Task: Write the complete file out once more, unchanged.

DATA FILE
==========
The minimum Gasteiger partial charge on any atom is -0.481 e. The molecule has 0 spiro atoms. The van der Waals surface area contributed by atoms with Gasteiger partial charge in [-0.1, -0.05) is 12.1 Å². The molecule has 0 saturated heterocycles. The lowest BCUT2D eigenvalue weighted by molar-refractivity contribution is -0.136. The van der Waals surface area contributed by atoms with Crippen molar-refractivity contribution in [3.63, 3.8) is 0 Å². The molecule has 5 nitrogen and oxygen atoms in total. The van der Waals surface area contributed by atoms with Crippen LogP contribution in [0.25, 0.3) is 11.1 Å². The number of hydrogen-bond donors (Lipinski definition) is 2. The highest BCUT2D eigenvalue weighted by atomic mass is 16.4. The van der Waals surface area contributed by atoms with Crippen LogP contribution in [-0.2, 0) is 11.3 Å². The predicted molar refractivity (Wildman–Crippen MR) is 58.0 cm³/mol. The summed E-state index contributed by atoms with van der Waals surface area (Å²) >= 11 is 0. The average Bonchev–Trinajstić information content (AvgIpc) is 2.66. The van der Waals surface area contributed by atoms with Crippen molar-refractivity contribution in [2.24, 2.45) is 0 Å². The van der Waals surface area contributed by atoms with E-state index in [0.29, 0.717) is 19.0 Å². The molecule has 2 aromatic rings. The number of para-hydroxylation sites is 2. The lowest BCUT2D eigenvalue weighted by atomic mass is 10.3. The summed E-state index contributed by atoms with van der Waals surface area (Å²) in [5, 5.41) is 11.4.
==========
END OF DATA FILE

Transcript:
The minimum Gasteiger partial charge on any atom is -0.481 e. The molecule has 0 spiro atoms. The van der Waals surface area contributed by atoms with Gasteiger partial charge in [-0.1, -0.05) is 12.1 Å². The molecule has 0 saturated heterocycles. The lowest BCUT2D eigenvalue weighted by molar-refractivity contribution is -0.136. The van der Waals surface area contributed by atoms with Crippen molar-refractivity contribution in [3.63, 3.8) is 0 Å². The molecule has 5 nitrogen and oxygen atoms in total. The van der Waals surface area contributed by atoms with Crippen LogP contribution in [0.25, 0.3) is 11.1 Å². The number of hydrogen-bond donors (Lipinski definition) is 2. The highest BCUT2D eigenvalue weighted by atomic mass is 16.4. The van der Waals surface area contributed by atoms with Crippen LogP contribution in [-0.2, 0) is 11.3 Å². The predicted molar refractivity (Wildman–Crippen MR) is 58.0 cm³/mol. The summed E-state index contributed by atoms with van der Waals surface area (Å²) >= 11 is 0. The average Bonchev–Trinajstić information content (AvgIpc) is 2.66. The van der Waals surface area contributed by atoms with Crippen molar-refractivity contribution in [2.24, 2.45) is 0 Å². The van der Waals surface area contributed by atoms with E-state index in [0.29, 0.717) is 19.0 Å². The molecule has 2 aromatic rings. The number of para-hydroxylation sites is 2. The lowest BCUT2D eigenvalue weighted by atomic mass is 10.3. The summed E-state index contributed by atoms with van der Waals surface area (Å²) in [5, 5.41) is 11.4.